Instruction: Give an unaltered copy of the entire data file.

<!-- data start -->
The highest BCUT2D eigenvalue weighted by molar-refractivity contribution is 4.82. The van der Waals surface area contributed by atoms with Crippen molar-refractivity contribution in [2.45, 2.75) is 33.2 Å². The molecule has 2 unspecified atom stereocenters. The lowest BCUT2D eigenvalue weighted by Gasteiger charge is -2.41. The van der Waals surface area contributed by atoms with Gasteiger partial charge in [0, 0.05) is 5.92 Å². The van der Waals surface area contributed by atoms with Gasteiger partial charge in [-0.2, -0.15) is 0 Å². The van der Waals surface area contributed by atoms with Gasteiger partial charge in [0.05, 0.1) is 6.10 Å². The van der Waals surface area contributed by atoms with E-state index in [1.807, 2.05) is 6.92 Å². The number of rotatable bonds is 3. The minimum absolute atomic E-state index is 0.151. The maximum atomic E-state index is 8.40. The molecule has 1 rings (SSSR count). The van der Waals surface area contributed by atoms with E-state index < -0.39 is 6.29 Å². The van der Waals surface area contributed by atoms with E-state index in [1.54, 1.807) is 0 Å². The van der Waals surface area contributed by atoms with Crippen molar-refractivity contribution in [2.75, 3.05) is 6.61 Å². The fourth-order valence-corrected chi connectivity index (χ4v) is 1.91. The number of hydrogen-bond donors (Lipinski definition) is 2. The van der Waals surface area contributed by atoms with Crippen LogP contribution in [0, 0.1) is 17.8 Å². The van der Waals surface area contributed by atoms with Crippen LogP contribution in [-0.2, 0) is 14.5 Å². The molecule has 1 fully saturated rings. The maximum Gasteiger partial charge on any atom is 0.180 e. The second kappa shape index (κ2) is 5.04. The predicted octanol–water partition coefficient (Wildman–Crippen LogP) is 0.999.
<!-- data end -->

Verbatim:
The highest BCUT2D eigenvalue weighted by molar-refractivity contribution is 4.82. The van der Waals surface area contributed by atoms with Crippen molar-refractivity contribution in [2.45, 2.75) is 33.2 Å². The molecule has 2 unspecified atom stereocenters. The lowest BCUT2D eigenvalue weighted by Gasteiger charge is -2.41. The van der Waals surface area contributed by atoms with Gasteiger partial charge in [0, 0.05) is 5.92 Å². The van der Waals surface area contributed by atoms with Gasteiger partial charge in [-0.2, -0.15) is 0 Å². The van der Waals surface area contributed by atoms with Gasteiger partial charge in [0.05, 0.1) is 6.10 Å². The van der Waals surface area contributed by atoms with E-state index in [1.807, 2.05) is 6.92 Å². The number of rotatable bonds is 3. The minimum absolute atomic E-state index is 0.151. The maximum atomic E-state index is 8.40. The molecule has 1 rings (SSSR count). The van der Waals surface area contributed by atoms with E-state index < -0.39 is 6.29 Å². The van der Waals surface area contributed by atoms with E-state index in [1.54, 1.807) is 0 Å². The van der Waals surface area contributed by atoms with Crippen molar-refractivity contribution in [2.75, 3.05) is 6.61 Å². The fourth-order valence-corrected chi connectivity index (χ4v) is 1.91. The number of hydrogen-bond donors (Lipinski definition) is 2. The van der Waals surface area contributed by atoms with Crippen LogP contribution in [0, 0.1) is 17.8 Å². The van der Waals surface area contributed by atoms with Crippen LogP contribution in [-0.2, 0) is 14.5 Å². The molecule has 1 fully saturated rings. The maximum Gasteiger partial charge on any atom is 0.180 e. The second kappa shape index (κ2) is 5.04. The predicted octanol–water partition coefficient (Wildman–Crippen LogP) is 0.999.